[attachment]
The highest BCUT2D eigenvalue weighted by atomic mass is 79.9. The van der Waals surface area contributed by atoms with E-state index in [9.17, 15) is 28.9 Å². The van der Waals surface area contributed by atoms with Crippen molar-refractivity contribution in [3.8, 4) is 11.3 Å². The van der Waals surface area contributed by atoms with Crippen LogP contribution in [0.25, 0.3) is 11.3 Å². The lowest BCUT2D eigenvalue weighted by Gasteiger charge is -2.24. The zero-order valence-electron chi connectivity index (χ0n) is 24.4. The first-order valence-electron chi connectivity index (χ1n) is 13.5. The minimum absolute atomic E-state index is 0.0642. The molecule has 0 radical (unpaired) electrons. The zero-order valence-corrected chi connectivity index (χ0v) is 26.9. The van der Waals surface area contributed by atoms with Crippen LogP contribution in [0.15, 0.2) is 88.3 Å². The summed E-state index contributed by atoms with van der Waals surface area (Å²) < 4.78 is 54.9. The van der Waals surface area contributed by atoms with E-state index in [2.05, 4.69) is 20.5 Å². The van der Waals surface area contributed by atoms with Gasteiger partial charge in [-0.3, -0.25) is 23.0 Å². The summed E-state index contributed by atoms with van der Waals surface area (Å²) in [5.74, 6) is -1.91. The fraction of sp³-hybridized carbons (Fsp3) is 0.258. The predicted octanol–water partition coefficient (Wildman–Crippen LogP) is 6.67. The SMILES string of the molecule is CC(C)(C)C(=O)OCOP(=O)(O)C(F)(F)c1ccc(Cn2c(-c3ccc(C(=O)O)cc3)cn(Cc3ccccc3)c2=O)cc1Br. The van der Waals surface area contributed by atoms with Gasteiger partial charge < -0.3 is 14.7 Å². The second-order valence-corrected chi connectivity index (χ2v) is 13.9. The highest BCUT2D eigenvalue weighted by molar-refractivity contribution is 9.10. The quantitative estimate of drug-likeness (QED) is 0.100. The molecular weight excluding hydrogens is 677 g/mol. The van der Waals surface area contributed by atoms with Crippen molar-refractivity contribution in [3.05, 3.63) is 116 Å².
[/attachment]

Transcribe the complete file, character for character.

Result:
The highest BCUT2D eigenvalue weighted by atomic mass is 79.9. The van der Waals surface area contributed by atoms with E-state index in [9.17, 15) is 28.9 Å². The van der Waals surface area contributed by atoms with Crippen molar-refractivity contribution in [3.8, 4) is 11.3 Å². The van der Waals surface area contributed by atoms with Crippen LogP contribution in [0.25, 0.3) is 11.3 Å². The lowest BCUT2D eigenvalue weighted by Gasteiger charge is -2.24. The zero-order valence-electron chi connectivity index (χ0n) is 24.4. The first-order valence-electron chi connectivity index (χ1n) is 13.5. The minimum absolute atomic E-state index is 0.0642. The molecule has 0 radical (unpaired) electrons. The zero-order valence-corrected chi connectivity index (χ0v) is 26.9. The van der Waals surface area contributed by atoms with Crippen LogP contribution in [0.15, 0.2) is 88.3 Å². The summed E-state index contributed by atoms with van der Waals surface area (Å²) < 4.78 is 54.9. The van der Waals surface area contributed by atoms with E-state index in [2.05, 4.69) is 20.5 Å². The van der Waals surface area contributed by atoms with Gasteiger partial charge in [-0.3, -0.25) is 23.0 Å². The summed E-state index contributed by atoms with van der Waals surface area (Å²) in [5.74, 6) is -1.91. The fraction of sp³-hybridized carbons (Fsp3) is 0.258. The predicted octanol–water partition coefficient (Wildman–Crippen LogP) is 6.67. The SMILES string of the molecule is CC(C)(C)C(=O)OCOP(=O)(O)C(F)(F)c1ccc(Cn2c(-c3ccc(C(=O)O)cc3)cn(Cc3ccccc3)c2=O)cc1Br. The van der Waals surface area contributed by atoms with Gasteiger partial charge < -0.3 is 14.7 Å². The second-order valence-corrected chi connectivity index (χ2v) is 13.9. The highest BCUT2D eigenvalue weighted by molar-refractivity contribution is 9.10. The quantitative estimate of drug-likeness (QED) is 0.100. The molecular weight excluding hydrogens is 677 g/mol. The van der Waals surface area contributed by atoms with Crippen molar-refractivity contribution in [3.05, 3.63) is 116 Å².